Am I the only one who immediately thought this habitat would come in two flavors: pizza box and cube, use a Motorola 68k, and offer a compelling desktop UNIX experience? For an absolutely shocking price?
Pull up a chair and tuck into a sachet of dried astro-nosh with a round-up of space news you might have missed. You spend years waiting for a Deep Space Habitat and then two turn up at once NASA's Johnson Space Center cheerfully trumpeted the arrival of two very early mock-ups as part of the agency's NextSTEP Habitat effort, …
If you haven't Googled "Moon Base Cost" I suggest doing so. The answer, of course, is that no one knows what putting a research station on the moon will cost beyond the obvious "lots". The research station will likely be called a "colony", but my bet will be that it'll be more like the US South Pole Station -- permanent staff 45. But probably much smaller. Maybe 10-15. Cost estimates are in the $30-$50 billion range, but that's likely low because no actually knows the costs. An underrun of only $20 billion might be possible, but an equal overrun would be $80 billion. The James T Webb Observatory (a product of the 1990s "faster, better, cheaper" era) where every possible thing seems to have gone wrong is now 14 years late and total cost of 19.6B vs an initial estimate of 500M. That's a 1900% overrun. Further slips and overruns there are certainly possible.
My question is not whether a return to the moon can be done. It almost certainly can. I just wonder whether it is a prudent use of resource. $50B would probably pay for 30 or 40 lunar rovers. Mars rovers cost about 2.4B, but getting them to Mars safely is extraordinarily difficult. Lunar rovers should be much cheaper? My contention is that a few dozen lunar rovers and maybe a couple of quick trips to return rock samples will tell us far more about the moon than a dozen folks burrowing in a cave in some crater or other possibly can.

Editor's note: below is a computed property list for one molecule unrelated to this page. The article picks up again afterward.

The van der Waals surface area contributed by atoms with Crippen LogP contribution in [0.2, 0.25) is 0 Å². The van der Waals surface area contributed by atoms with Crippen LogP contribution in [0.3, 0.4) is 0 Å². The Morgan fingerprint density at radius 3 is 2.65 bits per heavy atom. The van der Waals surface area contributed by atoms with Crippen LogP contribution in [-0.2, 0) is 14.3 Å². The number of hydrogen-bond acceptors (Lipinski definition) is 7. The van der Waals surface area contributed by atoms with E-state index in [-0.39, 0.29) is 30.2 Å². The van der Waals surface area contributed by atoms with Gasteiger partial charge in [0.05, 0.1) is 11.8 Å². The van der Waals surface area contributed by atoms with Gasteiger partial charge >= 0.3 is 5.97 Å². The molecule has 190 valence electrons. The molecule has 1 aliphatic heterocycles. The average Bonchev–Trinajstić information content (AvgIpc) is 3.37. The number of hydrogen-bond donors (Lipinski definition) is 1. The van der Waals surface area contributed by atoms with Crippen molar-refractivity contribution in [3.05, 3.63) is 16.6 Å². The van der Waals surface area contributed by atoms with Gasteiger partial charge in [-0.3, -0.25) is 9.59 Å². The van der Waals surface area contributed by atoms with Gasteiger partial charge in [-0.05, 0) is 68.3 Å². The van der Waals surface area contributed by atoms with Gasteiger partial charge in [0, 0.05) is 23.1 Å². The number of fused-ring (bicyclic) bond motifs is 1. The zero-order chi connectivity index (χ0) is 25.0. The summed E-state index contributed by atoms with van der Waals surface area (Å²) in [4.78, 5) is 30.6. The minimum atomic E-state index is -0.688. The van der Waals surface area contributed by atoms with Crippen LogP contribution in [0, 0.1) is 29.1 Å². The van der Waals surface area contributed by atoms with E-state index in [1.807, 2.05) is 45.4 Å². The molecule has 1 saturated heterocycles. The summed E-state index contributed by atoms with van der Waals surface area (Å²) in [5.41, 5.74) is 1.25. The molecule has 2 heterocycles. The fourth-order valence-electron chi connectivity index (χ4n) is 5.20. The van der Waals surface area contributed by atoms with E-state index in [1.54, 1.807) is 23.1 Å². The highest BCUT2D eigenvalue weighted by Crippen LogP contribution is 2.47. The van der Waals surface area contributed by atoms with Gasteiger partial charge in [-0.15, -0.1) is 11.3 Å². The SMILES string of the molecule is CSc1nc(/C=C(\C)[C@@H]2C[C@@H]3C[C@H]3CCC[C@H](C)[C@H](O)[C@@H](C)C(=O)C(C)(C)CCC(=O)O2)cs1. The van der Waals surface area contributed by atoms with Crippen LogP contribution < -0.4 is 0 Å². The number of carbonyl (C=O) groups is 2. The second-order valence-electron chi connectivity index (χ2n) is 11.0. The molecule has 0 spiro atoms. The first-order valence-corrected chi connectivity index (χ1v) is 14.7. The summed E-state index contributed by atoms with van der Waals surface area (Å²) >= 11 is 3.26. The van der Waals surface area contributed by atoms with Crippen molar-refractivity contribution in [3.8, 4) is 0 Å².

I think an occupied base on the moon is something that has to come sooner or later and with thoughts of sending manned missions to Mars, the Moon will offer the opportunity to gain a lot of experience and knowledge regarding long term stays beyond the Van Allen belts.
It makes a great deal of sense to gain that knowledge relatively close by than to stick a team in a ship and cart them off to Mars hoping for the best. The alternative is to stay on Earth looking out at the Universe like a race of curtain twitchers, too scared to leave the house.
And the ever-spiralling cost of the British HS2 (not so high-speed train service) is currently in the tens of billions of GBP. I can't help feeling that establishing an outpost on the moon is likely to be of more benefit to mankind than travelling from London to Birmingham 10 minutes faster. The cost may seem high but the benefits and experience gained should pay us back many times over.
Move the money from HS2 to a lunar hyper-loop system. Too much caffeine? At least we wouldn't have to chop down any trees and bulldoze peoples homes. Let's just go for it.
Between Space X, Virgin, Darpa’s Self driving cross desert vehicle competition, space stations, self driving cars, real life Thunderbird 3s, mars rovers, mars and moon habitation experiments there’s an awful lot of really interesting stuff going on right now. In the 80s this was the stuff of science fiction.
I believe the correct answer is "lithobraking". Rapid Unscheduled Disassembly is normally reserved for energetic activities over shorter timeframes. Either way, the result's the same, but one version has you bracing for impact, the other you get to go out blissfully unaware...
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